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Step Away From the Sugar Roller Coaster

The sugar-intense period of candy procuring is finally over. And if your kids have garbage bags-full of fun-sized Snickers bars lying around, you might still be riding that sugar roller coaster. But a reminder: Thanksgiving is just under two weeks away. Can anyone say, “Pumpkin pie?”  And don’t forget about the sugar, alcohol and chocolate consumption that follows, unceasingly, until the holiday rampage is finally over.

It is at this time of year that the liver—the organ that helps detoxify the entire body—gets kicked into overdrive.  According to Susan Blum, M.D., preventive medicine and chronic disease specialist at the Blum Center for Health in Rye Brook, NY,  “Our livers need to work harder to process too much sugar and alcohol during these typically stressful and sleep deprived few months.”

Dr. Blum recommends the following routine in order to combat those sluggish, foggy and bloated feelings that roll around with each block of holiday seasons:

Get Off To The Right Start : Upon waking, the best thing for your empty stomach is to start your day with a glass of warm water with lemon, which delivers antioxidants that help boost liver function.

Prioritize Protein: Try to consume about 60 grams of high-quality protein per day. Amino acids, the building blocks in protein, purge toxins from the liver. Dr. Blum recommends vegetarian proteins such as soy, beans, nuts and seeds, as well as dark leafy greens. But animal protein is fine, as long as it is grass fed, free range and organic. White meat chicken and turkey are preferable.  Avoid cold cuts and processed meat because they contain mercury. Fish such as wild salmon and sardines are high in protein as well.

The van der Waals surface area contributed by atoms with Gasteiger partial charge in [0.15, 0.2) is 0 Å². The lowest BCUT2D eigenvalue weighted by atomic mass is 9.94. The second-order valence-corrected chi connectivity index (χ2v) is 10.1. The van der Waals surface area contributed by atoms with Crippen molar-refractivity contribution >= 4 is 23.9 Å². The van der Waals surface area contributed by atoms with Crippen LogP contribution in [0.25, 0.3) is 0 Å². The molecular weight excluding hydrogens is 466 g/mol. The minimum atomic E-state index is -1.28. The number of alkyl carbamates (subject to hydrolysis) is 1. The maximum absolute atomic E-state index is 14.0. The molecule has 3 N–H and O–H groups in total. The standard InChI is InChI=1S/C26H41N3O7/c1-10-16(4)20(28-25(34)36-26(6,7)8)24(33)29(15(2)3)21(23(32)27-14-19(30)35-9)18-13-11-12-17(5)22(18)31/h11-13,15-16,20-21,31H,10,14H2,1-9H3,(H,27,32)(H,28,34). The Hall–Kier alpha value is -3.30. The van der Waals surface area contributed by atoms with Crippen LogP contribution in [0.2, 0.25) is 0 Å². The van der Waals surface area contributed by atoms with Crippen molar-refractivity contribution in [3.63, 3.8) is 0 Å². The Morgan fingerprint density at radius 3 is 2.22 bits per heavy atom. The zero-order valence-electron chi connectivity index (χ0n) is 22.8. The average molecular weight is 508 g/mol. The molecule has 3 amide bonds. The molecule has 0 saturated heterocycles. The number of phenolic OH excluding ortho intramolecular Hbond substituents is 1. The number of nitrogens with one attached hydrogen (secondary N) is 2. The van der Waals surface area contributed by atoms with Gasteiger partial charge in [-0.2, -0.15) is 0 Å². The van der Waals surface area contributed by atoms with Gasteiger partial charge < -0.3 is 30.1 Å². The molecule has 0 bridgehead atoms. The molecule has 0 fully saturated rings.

Filling Fiber: Fiber helps keep your gut strong and healthy and ensures regular bowel movements, which excrete the toxins found in the liver. Dr. Blum recommends consuming fiber throughout the day from cruciferous veggies such as Brussels sprouts, broccoli, cabbage and dark leafy greens.  Gluten-free grains like quinoa, brown rice and millet are also high in fiber and easier for the liver to process.

Mind Your B’s: B Vitamins, that is. And multi-vitamins in general can improve the body’s ability to withstand stress (think, holidays), which can put a strain on your system. Nuts such as almonds and pecans and legumes such as lentils are high in Vitamin B.

A resident of Armonk, NY, Dr. Blum is assistant clinical professor in the Department of Preventive Medicine at the Mount Sinai School of Medicine and is on staff at Greenwich Hospital as an Integrative Medicine Specialist in the Medicine Department. She is also a member of the Senior Teaching Faculty at the Center for Mind-Body Medicine in Washington, D.C. and teaches throughout the country in their training programs.

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